• develop and implement policies to reduce employee turnover while increasing loyalty

  • perform regular employee performance appraisals and provide constructive feedback to boost performance and productivity

  • manage employee compensation, including salaries and bonuses

  • enforce compliance with labour laws and regulations

  • create work schedules in collaboration with other heads of departments and team leads

  • compile reports on the overall performance of human resources strategies and advise management on ways to improve results

Related: How To Give Constructive Criticism (With Examples)

How to become a human resources manager

Here are the steps you can take to become a human resources manager:

1. Complete a human resources degree

Most entry-level human resources manager roles require at least a bachelor's degree in human resources, business management, finance and related fields. Some large employers may require candidates to have a master's degree in human resources, industrial or labour relations, business administration or a foundational degree in their specific industry. Meanwhile, some employers may consider candidates who have extensive work experience, even if they have less educational qualifications.

2. Complete an internship

If you're considering a human resources manager position, completing an internship during or after your studies can improve your chances of employment. Internships provide valuable industry experience, help you develop vital skills and give you access to a network of professionals. You can use the experience from your internship to boost your resume and the work hours may even improve your eligibility for professional certification exams and advanced studies.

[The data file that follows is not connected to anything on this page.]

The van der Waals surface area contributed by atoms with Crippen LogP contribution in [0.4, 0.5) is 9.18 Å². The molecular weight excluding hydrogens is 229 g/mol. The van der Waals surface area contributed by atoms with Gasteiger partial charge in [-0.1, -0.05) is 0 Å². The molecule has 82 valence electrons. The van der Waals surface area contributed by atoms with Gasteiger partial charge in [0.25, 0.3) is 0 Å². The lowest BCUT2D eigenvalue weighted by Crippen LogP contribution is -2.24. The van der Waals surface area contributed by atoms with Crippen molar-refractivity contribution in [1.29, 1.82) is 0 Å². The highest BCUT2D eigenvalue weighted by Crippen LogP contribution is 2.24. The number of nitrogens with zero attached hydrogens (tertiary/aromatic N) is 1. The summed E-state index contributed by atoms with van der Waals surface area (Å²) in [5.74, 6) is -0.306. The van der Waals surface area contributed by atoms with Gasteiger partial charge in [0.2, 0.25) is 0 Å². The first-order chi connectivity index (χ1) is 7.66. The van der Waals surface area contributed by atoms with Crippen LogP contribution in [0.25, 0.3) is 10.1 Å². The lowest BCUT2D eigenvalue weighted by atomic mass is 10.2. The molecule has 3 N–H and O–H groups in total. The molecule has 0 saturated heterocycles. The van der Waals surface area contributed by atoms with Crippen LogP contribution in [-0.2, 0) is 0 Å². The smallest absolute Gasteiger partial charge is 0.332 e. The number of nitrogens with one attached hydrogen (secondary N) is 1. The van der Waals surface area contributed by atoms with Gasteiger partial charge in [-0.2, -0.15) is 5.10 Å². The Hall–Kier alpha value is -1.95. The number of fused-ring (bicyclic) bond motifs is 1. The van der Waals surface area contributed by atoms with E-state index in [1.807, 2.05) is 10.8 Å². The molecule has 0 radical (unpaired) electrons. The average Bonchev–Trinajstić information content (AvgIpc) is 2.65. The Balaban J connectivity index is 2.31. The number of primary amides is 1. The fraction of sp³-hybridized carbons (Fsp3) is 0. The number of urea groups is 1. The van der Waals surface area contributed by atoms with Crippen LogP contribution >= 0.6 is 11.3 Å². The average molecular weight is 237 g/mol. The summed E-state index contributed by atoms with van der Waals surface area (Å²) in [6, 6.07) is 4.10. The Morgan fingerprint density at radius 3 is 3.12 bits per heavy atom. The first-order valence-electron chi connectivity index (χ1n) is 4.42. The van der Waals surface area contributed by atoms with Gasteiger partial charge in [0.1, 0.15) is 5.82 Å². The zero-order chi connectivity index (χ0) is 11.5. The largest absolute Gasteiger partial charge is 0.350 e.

3. Gain relevant work experience

Employers typically require human resources managers to have industry experience, although the requirement depends on the specific duties and responsibilities of each role. The type of experience you may require also depends on your specialisation. Employers may require entry roles to have up to two years of experience in human resources, while senior positions may require up to five years of management experience.

Experience in areas such as training, recruitment, interviewing, compensation and benefits, negotiation and conflict resolution can make your resume more appealing to companies. Internships, relevant coursework and knowledge gained from entry-level human resources jobs can all help you gain experience.

4. Start applying for jobs

Once you have the requisite education and experience requirements, you can start applying for human resources manager jobs. Sometimes, you may be able to apply for a human resources manager role within the same organisation. For example, maybe you being your career as a human resources specialist but advance your role and take on more responsibilities as a generalist.